Chamber History

Seeing a need for a local business organization, the citizens of Barnesville bound together in 1910 in an effort to raise money and form a chamber of commerce. An article from the January 9, 1911 edition of the Atlanta Georgian and News reads, “The citizens of Barnesville have raised the money for the support of the Barnesville Chamber of Commerce and expect to secure the services of an experienced secretary who will be in charge of the business of the organization. It has not been definitely decided who the secretary will be, but the board of directors have narrowed that list down to three men, one of whom will likely be contracted with during the next few days. It is believed that this year will show much progress for the city and community as it is proposed to make the new organization an active influence in the promotion of new enterprises.” Though we do not know who all of the candidates were for the secretary position, we do know that a few weeks later William Wakefield of Boston had been selected to serve as the Chamber’s secretary and was paid $1,200 annually for his services.

Barnesville Convention

In April of 1911, a group calling themselves the Barnesville Convention formed in order to create a statewide trade body. The effort was led by Barnesville Chamber Secretary William Wakefield, Mayor T.W. Cochran, J.W. Garland, Emmet Langford, Judge J.L. Lester, H.H. Gray, R.A. Stafford, and C.O. Dummers who saw the need for stronger cooperation between existing state chambers and also the need to promote economic development within the state. Keep in mind, this was several years before the formation of Lamar County.

On three separate occasions, delegates propositioned for Lamar County to be formed with Barnesville serving as the county seat, however all three times the delegates were rejected. We can surmise that the Barnesville Convention likely played a role in helping to establish Lamar County in 1920. The Barnesville Convention set off in April 1911 to tour the state, visiting both large and small communities, elected officials, and business leaders in an attempt to drum up support in organizing a statewide trade body. Seeing that this would be a great way to promote their automobiles, the Convention was given a Primo car by Atlanta Primo Automotive to use on their tour. Barnesville was at a crossroads in manufacturing and this posed an interesting position for the city. Despite automobiles being popularized by mass market consumption in 1908, Barnesville was coming off the high of being the “Buggy Capital of the South” and many people in the area still could not afford to purchase an automobile. This tour was one of the first “official” tours in an automobile and as such, cars driving long distances received just as much press ink as the effort did. Over the course of the year, the Convention visited nearly 50 cities in Georgia before heading off to Columbia, South Carolina, Raleigh, North Carolina, Richmond, Virginia, and New York City in a Packard 30, 7 seater automobile. Packard saw how successful the campaign was with Primo and wanted to follow suit. From there, the Convention took a train to Washington D.C. to meet with President Taft and brief him on their effort to which President Taft was deeply interested in their effort. On July 19, 1911 the Convention held a meeting of over 2,500 delegates in Barnesville to discuss the plans for the formation of the statewide trade body, the Georgia Chamber of Commerce. The meeting included Georgia Governor Hoke Smith, Virginia Governor William Mann, and representatives from the New York Chamber of Commerce. The meeting was held in October 1911 in Macon where it was decided to house the temporary headquarters there.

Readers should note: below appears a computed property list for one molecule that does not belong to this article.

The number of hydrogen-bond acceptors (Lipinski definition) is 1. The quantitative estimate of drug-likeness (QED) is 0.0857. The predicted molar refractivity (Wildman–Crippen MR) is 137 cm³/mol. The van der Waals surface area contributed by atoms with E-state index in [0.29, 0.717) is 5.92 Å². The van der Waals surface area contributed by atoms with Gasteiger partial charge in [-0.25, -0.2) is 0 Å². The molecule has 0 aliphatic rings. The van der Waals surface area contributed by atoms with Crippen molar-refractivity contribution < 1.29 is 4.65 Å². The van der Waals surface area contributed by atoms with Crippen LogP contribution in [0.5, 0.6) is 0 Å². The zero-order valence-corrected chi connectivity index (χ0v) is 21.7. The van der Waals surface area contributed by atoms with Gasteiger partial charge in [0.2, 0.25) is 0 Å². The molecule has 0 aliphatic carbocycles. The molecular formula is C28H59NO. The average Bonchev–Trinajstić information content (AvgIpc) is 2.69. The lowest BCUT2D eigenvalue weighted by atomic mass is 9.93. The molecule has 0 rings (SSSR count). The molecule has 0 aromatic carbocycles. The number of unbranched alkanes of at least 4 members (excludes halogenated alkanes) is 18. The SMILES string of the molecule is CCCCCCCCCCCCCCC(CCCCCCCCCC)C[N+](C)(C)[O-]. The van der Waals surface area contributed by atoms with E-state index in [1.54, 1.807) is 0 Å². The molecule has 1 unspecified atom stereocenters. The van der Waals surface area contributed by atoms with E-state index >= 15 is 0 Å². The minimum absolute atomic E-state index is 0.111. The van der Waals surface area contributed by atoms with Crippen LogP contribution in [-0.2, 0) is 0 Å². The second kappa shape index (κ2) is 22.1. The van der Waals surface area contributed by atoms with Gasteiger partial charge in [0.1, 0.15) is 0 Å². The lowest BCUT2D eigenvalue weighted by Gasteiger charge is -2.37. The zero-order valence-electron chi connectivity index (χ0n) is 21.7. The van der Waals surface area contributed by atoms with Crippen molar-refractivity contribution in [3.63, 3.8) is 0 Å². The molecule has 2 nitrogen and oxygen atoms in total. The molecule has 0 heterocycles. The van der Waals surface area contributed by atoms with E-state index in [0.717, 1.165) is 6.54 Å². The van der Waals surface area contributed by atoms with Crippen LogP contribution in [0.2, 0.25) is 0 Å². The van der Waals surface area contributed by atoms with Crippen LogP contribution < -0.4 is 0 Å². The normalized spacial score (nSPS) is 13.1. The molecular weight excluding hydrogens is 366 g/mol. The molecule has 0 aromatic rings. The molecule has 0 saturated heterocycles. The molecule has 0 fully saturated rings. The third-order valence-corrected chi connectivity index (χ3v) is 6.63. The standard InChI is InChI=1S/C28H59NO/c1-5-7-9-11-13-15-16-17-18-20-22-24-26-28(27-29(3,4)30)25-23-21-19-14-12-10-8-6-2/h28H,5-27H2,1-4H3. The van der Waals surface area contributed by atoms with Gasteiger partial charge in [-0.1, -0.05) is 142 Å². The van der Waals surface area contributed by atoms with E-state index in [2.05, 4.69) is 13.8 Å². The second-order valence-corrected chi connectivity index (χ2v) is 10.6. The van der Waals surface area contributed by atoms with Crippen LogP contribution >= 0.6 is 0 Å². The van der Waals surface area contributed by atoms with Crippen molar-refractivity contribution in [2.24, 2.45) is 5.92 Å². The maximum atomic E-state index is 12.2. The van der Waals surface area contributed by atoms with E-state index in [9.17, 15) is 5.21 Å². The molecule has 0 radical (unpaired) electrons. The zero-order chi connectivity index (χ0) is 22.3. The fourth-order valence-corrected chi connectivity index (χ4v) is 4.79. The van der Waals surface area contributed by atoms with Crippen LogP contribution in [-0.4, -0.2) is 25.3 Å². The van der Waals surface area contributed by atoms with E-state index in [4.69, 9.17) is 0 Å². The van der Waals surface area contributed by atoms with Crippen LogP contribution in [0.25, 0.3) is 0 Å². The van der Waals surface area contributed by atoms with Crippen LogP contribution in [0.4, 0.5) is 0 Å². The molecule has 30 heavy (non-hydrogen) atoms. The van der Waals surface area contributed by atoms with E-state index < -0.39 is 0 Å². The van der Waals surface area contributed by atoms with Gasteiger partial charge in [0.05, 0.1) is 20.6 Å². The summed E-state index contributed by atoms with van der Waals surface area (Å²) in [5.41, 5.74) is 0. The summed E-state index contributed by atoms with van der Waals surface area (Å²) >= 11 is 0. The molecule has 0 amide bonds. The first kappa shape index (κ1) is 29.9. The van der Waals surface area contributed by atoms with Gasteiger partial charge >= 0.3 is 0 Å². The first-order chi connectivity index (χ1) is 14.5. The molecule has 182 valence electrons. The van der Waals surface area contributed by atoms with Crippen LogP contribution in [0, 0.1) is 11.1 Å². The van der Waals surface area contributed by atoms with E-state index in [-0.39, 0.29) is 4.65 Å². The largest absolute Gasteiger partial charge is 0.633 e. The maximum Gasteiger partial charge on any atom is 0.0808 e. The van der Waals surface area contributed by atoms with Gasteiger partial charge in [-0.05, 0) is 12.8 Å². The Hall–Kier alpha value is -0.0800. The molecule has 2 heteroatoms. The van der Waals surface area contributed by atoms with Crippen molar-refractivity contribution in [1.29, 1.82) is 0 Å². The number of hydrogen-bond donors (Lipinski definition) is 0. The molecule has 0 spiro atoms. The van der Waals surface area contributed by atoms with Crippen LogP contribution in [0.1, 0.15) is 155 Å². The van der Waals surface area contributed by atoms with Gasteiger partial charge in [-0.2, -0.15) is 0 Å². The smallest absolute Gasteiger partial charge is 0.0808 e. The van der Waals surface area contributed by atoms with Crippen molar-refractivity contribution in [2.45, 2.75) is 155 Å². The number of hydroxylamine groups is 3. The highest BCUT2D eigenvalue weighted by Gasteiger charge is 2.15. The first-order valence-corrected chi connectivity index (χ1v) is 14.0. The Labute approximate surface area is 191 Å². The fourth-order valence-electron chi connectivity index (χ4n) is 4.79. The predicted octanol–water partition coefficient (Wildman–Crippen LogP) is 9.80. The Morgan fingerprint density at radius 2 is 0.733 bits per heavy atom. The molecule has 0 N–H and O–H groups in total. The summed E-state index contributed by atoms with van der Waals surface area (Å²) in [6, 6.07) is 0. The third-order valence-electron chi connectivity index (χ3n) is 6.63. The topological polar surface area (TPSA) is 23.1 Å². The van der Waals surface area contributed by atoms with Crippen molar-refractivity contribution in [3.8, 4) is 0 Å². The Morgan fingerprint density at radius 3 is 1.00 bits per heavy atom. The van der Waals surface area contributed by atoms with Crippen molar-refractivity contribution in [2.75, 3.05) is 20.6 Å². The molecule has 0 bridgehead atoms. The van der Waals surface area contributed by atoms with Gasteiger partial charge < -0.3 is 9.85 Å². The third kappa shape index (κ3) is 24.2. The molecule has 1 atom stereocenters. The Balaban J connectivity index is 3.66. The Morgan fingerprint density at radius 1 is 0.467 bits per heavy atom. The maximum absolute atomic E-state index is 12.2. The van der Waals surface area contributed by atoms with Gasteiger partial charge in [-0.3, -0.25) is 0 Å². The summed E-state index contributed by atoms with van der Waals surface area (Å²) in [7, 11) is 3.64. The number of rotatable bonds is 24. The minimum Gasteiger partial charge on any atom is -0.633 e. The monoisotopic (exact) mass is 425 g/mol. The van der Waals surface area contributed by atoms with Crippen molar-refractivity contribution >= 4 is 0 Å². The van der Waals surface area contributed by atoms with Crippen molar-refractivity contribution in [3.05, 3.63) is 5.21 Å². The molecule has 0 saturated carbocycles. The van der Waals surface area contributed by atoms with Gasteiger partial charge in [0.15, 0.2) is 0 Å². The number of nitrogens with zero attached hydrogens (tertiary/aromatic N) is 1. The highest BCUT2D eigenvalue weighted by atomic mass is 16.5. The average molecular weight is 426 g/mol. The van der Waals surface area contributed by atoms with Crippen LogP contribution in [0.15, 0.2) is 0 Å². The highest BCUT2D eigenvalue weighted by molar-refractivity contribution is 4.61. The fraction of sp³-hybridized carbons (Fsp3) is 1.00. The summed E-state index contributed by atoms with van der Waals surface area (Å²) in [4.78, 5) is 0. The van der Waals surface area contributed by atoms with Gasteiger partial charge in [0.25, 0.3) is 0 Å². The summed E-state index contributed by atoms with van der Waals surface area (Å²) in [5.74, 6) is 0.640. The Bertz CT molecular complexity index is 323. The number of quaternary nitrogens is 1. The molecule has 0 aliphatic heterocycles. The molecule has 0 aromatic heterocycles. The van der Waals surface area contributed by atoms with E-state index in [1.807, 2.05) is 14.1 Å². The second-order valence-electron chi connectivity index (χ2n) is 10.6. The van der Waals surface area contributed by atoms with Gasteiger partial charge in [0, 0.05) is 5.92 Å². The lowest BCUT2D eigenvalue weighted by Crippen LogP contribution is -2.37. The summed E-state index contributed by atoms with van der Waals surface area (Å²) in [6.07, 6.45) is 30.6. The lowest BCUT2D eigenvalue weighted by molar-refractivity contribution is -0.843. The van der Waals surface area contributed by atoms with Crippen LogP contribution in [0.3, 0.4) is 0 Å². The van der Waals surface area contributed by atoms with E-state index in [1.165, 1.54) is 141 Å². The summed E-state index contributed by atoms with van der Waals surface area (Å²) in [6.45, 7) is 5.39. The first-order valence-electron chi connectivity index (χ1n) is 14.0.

The following priorities were set forth:
1. Boost good roads: Helped lobby for the creation of the Department of Transportation
2. Support local chambers and found new ones: Led to the creation of the Georgia Association of Chamber of Commerce Executives (GACCE) and numerous local chambers
3. Market Georgia and encourage agriculture and manufacturing: Led to the creation of a 1916 guide, a thick book in the shape of the state of Georgia (only two known to still exist), that was mailed to women’s groups throughout the state. The goal was for them to take the guides and mail them to their friends and families that lived in other states in order to promote tourism.
4. Keep Georgia money in Georgia
5. Lobby for business: The Georgia Chamber of Commerce grew slowly for several years until it was finally incorporated in Macon in 1915. The same year, the Georgia Manufacturers Alliance was incorporated in Atlanta.